Green fertiliser is the latest drive in sustainability from Yara

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As one of the global leaders in fertiliser products and crop nutrition expertise, Yara have championed the need for greater sustainability and a carbon-neutral food chain. In recent years, numerous projects have launched in order to make that a reality. Their latest, a heavy investment in “green ammonia” production that makes use of renewable energy sources, is the latest in a long line of such initiatives.

“Fighting climate change is crucial for all of us,” says Anke Kwast, Vice-President of Yara’s Climate Neutrality Roadmap. “For Yara, the ambition is to become climate-neutral by 2050 for our own production, and actively contribute to carbon neutrality for the whole food chain. This is a vital mission for agriculture, and all industry players need to see what they can contribute.”

Unlike “brown” ammonia, which is made using fossil fuels, green ammonia can be obtained via water electrolysis and nitrogen from the air. This process can be powered by renewable energy sources, including solar, wind, and tidal energy. 

Why does this matter? Because ammonia does not release any carbon emissions if used as fuel. Ammonia also accounts for an annual production volume of over 180 million tonnes, mostly for the agriculture sector.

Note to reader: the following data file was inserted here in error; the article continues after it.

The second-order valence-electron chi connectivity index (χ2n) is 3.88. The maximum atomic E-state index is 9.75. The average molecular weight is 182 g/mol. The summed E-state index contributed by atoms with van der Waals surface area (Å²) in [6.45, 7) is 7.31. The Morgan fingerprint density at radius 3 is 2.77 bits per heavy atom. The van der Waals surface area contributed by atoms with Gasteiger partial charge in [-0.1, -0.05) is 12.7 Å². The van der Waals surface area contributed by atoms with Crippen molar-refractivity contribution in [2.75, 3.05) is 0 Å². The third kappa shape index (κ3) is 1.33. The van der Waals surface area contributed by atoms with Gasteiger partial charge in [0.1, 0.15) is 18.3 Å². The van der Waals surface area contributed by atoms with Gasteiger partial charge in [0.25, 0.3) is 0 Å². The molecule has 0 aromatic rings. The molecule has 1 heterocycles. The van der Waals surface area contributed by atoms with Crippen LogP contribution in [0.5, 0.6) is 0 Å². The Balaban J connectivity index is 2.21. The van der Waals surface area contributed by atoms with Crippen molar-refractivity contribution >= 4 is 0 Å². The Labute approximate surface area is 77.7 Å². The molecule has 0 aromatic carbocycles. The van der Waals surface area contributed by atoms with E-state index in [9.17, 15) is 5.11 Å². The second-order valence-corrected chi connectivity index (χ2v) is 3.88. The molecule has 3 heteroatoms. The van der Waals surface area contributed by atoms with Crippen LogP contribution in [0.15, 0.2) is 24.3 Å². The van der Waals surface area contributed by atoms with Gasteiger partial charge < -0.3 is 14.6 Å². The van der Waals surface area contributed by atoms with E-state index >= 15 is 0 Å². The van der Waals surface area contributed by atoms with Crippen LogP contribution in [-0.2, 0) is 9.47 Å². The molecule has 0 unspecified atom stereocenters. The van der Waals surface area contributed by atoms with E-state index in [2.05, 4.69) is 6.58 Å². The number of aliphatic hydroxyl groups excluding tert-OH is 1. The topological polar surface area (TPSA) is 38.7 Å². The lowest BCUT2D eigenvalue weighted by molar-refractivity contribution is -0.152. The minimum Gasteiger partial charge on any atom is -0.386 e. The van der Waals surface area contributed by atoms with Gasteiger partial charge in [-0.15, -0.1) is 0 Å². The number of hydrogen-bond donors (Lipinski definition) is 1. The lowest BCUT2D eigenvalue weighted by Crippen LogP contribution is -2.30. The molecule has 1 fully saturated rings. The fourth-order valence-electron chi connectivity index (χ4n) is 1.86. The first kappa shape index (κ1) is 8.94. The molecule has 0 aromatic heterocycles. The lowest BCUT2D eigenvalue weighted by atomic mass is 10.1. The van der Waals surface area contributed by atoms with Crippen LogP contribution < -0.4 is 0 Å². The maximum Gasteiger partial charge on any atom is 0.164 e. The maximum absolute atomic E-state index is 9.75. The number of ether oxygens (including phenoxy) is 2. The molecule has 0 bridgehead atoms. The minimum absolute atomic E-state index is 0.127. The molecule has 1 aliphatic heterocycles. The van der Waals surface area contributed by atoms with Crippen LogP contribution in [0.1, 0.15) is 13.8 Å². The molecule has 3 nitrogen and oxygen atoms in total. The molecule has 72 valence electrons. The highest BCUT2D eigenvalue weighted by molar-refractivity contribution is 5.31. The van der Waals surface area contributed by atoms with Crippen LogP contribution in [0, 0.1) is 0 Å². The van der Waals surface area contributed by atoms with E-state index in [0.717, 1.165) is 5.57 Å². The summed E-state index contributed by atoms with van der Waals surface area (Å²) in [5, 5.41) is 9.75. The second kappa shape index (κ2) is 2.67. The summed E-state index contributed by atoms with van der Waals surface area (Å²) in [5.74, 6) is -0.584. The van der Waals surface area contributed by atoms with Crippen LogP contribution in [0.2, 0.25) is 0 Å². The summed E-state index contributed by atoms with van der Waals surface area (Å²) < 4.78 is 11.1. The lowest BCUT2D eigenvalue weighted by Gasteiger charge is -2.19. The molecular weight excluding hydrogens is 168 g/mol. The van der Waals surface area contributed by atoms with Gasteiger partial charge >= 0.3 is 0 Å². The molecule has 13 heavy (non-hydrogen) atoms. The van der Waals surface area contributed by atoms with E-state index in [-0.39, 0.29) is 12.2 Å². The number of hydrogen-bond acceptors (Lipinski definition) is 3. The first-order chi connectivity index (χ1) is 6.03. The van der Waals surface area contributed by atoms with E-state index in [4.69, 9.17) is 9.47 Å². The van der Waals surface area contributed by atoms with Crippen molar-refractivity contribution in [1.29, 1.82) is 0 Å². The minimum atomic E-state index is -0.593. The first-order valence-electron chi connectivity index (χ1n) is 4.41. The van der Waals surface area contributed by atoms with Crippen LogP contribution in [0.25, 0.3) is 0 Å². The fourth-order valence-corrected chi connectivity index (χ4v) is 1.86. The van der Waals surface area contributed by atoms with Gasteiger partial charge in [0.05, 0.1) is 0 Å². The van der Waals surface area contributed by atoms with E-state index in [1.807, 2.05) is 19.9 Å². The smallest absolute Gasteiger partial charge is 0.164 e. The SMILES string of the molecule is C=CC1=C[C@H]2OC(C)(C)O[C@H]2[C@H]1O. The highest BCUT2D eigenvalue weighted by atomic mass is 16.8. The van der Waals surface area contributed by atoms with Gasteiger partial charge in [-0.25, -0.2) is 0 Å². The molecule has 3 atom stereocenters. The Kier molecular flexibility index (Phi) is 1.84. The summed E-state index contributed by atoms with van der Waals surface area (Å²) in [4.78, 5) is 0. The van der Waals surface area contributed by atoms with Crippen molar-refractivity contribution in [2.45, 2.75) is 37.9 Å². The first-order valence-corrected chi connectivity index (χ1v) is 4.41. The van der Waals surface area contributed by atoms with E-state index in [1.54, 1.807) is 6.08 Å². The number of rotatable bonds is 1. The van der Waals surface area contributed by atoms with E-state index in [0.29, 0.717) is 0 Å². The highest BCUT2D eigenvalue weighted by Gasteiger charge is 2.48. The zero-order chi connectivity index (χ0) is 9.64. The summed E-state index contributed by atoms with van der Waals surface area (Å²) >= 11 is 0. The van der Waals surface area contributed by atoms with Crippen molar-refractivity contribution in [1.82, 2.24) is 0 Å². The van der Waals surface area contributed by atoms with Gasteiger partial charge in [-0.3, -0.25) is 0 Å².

“Speaking globally, agriculture accounts for about 25% of all emissions,” says Anke. “Crop production accounts for another quarter of that figure. There is no one big solution to climate change but making significant changes from different angles, including green production of ammonia, will have a tangible impact.” 

Currently this process is more expensive. However, Anke is keen to stress that prices will balance as the wider value chain gets on board with more sustainable practices. This is also far from Yara’s only initiative – they have recently been heavily involved in developing digital farming tools that improve nitrogen use efficiency and launching Action Africa, a project to supply and support 250,000 farmers across East Africa. 

“It’s not just the right thing to do,” says Eva Ross, Strategic Marketing Manager for Yara UK  & Ireland. “Once we all work together – with full traceability and transparency – sustainability can be a big opportunity for those in food production. It’s where a lot of business opportunities will exist in the future.”

A more sustainable future

For their part, Yara has big plans for sustainability within agriculture and want to play a key role in leading the way towards a green future for all. 

“We want to contribute,” adds Eva. “We mean it when we say that we want to remove hunger and improve food production. There is so much potential in seeking a way forward for everybody.”

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